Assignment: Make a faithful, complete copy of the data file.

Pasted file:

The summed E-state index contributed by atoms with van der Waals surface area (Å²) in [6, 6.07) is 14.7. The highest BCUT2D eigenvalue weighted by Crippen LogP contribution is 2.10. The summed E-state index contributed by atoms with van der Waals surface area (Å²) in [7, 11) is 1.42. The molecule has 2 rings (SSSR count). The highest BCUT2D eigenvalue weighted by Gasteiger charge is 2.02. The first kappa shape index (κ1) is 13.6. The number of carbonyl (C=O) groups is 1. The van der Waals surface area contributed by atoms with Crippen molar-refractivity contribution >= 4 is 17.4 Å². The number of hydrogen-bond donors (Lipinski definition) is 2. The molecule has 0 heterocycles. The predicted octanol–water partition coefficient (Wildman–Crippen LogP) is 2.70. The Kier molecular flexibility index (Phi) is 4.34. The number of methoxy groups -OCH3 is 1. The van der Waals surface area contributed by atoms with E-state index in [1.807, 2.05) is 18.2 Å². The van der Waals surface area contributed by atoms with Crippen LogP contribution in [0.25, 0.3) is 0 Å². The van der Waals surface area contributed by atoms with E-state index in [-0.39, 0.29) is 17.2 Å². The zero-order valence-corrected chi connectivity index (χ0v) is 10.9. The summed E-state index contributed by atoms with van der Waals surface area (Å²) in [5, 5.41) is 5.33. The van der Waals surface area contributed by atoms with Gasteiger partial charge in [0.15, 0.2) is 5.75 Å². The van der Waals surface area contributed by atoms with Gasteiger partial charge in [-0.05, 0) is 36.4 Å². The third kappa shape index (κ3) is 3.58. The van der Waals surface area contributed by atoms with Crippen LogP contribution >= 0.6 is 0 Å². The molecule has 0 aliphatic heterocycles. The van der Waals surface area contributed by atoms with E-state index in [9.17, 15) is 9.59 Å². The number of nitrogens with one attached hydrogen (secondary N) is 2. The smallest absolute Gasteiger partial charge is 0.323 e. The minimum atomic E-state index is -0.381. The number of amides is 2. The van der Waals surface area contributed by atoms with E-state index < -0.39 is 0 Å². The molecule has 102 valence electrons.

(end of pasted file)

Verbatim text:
The summed E-state index contributed by atoms with van der Waals surface area (Å²) in [6, 6.07) is 14.7. The highest BCUT2D eigenvalue weighted by Crippen LogP contribution is 2.10. The summed E-state index contributed by atoms with van der Waals surface area (Å²) in [7, 11) is 1.42. The molecule has 2 rings (SSSR count). The highest BCUT2D eigenvalue weighted by Gasteiger charge is 2.02. The first kappa shape index (κ1) is 13.6. The number of carbonyl (C=O) groups is 1. The van der Waals surface area contributed by atoms with Crippen molar-refractivity contribution >= 4 is 17.4 Å². The number of hydrogen-bond donors (Lipinski definition) is 2. The molecule has 0 heterocycles. The predicted octanol–water partition coefficient (Wildman–Crippen LogP) is 2.70. The Kier molecular flexibility index (Phi) is 4.34. The number of methoxy groups -OCH3 is 1. The van der Waals surface area contributed by atoms with E-state index in [1.807, 2.05) is 18.2 Å². The van der Waals surface area contributed by atoms with Crippen LogP contribution in [0.25, 0.3) is 0 Å². The van der Waals surface area contributed by atoms with E-state index in [-0.39, 0.29) is 17.2 Å². The zero-order valence-corrected chi connectivity index (χ0v) is 10.9. The summed E-state index contributed by atoms with van der Waals surface area (Å²) in [5, 5.41) is 5.33. The van der Waals surface area contributed by atoms with Gasteiger partial charge in [0.15, 0.2) is 5.75 Å². The van der Waals surface area contributed by atoms with Gasteiger partial charge in [-0.05, 0) is 36.4 Å². The third kappa shape index (κ3) is 3.58. The van der Waals surface area contributed by atoms with Crippen LogP contribution >= 0.6 is 0 Å². The molecule has 0 aliphatic heterocycles. The van der Waals surface area contributed by atoms with E-state index in [9.17, 15) is 9.59 Å². The number of nitrogens with one attached hydrogen (secondary N) is 2. The smallest absolute Gasteiger partial charge is 0.323 e. The minimum atomic E-state index is -0.381. The number of amides is 2. The van der Waals surface area contributed by atoms with E-state index < -0.39 is 0 Å². The molecule has 102 valence electrons.